by Karen M. Johnson
Big Brown arrived in style at Belmont Park May 19. With a police escort in front and a UPS truck behind, a Brook Ledge van delivered the winner of the first two legs of the Triple Crown to a loading ramp near Barn 2 at 2:25 p.m.
Big Brown will try to make history June 7 in the Belmont Stakes (gr. I) after winning the Kentucky Derby Presented by Yum! Brands (gr. I) May 3 and the Preakness (gr. I) two weeks later. Should he win the Belmont, he will become racing’s 12th Triple Crown winner, and the first since Affirmed in 1978.
Big Brown left Maryland at 10 a.m. and encountered some traffic at the George Washington Bridge in New Jersey, where his van was met by the police escort. Outside of that, it was smooth sailing for Big Brown, who was accompanied on the van by his groom, Herasmo Gonzalez.
Trainer Rick Dutrow Jr. and Big Brown’s exercise rider, Michelle Nevin, rode in a car that followed the van throughout the journey.
Upon arriving at Belmont, Big Brown, calm and poised as usual, was greeted by several horses trained by Bobby Frankel, who were nickering as he was led into stall 8 of Barn 2, the same stall that 2003 Belmont Stakes winner Empire Maker occupied.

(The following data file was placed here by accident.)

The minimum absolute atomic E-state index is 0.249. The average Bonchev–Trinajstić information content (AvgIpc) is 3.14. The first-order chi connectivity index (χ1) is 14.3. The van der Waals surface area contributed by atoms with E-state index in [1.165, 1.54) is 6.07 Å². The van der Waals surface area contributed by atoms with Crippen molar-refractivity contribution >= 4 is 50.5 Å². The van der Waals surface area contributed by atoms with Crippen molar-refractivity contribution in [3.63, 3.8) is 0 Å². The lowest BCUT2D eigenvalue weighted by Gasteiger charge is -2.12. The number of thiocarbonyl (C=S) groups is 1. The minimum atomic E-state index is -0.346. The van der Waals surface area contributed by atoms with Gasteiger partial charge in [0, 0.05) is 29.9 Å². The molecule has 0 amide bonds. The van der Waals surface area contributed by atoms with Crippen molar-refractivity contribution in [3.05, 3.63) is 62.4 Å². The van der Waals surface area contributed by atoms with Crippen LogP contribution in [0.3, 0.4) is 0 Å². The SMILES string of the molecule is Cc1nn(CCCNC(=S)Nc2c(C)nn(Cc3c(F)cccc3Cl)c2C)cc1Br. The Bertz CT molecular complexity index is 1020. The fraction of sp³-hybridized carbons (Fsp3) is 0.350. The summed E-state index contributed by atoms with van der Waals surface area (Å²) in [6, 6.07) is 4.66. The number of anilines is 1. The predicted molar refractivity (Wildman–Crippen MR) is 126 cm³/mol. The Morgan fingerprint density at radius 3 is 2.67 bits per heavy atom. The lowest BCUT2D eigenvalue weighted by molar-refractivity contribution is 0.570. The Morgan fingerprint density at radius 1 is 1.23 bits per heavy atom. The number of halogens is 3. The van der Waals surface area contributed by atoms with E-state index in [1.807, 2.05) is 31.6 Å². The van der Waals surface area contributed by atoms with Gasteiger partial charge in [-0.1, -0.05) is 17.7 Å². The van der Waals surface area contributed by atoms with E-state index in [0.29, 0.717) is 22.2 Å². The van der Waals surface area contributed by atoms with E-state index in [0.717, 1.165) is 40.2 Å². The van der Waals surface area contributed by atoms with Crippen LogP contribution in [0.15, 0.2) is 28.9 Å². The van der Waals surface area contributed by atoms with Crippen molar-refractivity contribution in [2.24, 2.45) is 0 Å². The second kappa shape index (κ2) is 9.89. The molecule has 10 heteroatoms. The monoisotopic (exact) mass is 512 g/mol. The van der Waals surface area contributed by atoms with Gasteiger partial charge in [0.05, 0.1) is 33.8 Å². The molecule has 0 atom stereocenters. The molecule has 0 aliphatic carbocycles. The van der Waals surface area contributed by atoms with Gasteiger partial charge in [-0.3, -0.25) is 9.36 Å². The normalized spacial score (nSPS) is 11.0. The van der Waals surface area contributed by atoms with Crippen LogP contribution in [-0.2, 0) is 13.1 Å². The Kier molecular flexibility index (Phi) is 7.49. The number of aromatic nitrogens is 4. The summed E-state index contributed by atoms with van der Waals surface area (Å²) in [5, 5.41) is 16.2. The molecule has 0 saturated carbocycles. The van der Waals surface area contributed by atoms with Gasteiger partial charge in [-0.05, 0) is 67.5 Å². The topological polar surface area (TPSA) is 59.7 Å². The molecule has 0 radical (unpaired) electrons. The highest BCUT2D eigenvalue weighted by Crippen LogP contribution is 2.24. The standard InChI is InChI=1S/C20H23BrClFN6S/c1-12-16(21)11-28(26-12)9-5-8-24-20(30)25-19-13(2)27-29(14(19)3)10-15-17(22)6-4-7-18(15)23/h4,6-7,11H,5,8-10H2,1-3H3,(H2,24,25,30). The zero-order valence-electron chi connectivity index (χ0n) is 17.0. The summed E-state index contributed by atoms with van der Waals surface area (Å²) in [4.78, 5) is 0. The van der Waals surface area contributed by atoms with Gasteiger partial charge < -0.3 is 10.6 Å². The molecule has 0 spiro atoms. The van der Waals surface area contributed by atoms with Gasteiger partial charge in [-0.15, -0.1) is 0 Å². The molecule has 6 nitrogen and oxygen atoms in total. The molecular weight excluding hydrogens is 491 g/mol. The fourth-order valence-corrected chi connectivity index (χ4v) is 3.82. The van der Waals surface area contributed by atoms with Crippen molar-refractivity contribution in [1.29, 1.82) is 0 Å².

Waiting for Big Brown was a gaggle of reporters, photographers, and television crews, about 75 people in all. The colt’s rider, Kent Desormeaux, and co-owner Michael Iavarone of IEAH Stables, were the first to greet Big Brown as he looked around with interest at his new surroundings. Iavarone, who was besieged by reporters, said, “He is a rock star, and he knows it.”
A relaxed Dutrow, dressed in a sport coat and ESPN hat, was next to address the media outside of the barn.
“We are under the impression we have a fresh horse for the (Belmont),” Dutrow said. “He has come out of it good. He ate up everything. He was bouncing around the barn the last couple of days. It certainly was not an issue to run back that quickly. In his training, he doesn’t get on his belly. Maybe that had something to do with it. I’m not worried about anything right now. He looks like he maybe lost a pound. He puts his weight back quickly. I keep a close look on him.”
Dutrow said that the Boundary colt did run down on the back of both his hind heels in the Preakness. When a horse runs down, his heels make contact with the racing surface, and abrasions and burning of the skin can occur. It can either be mild or very pronounced.
“He burned a little bit (behind),” Dutrow said. “It’s not an issue. He will be fine. He didn’t run down up front; he may have scraped it (behind), but I don’t see no open sores. He just touched it very lightly back there because of the track. It won’t happen next time because I will put patches and bandages on him.”
Dutrow said Big Brown’s heels were treated with a topical ointment.
Big Brown is scheduled to return to the track Wednesday for the first time since the Preakness. Dutrow said the horse will jog and would “have a maintenance breeze” one week before the Belmont.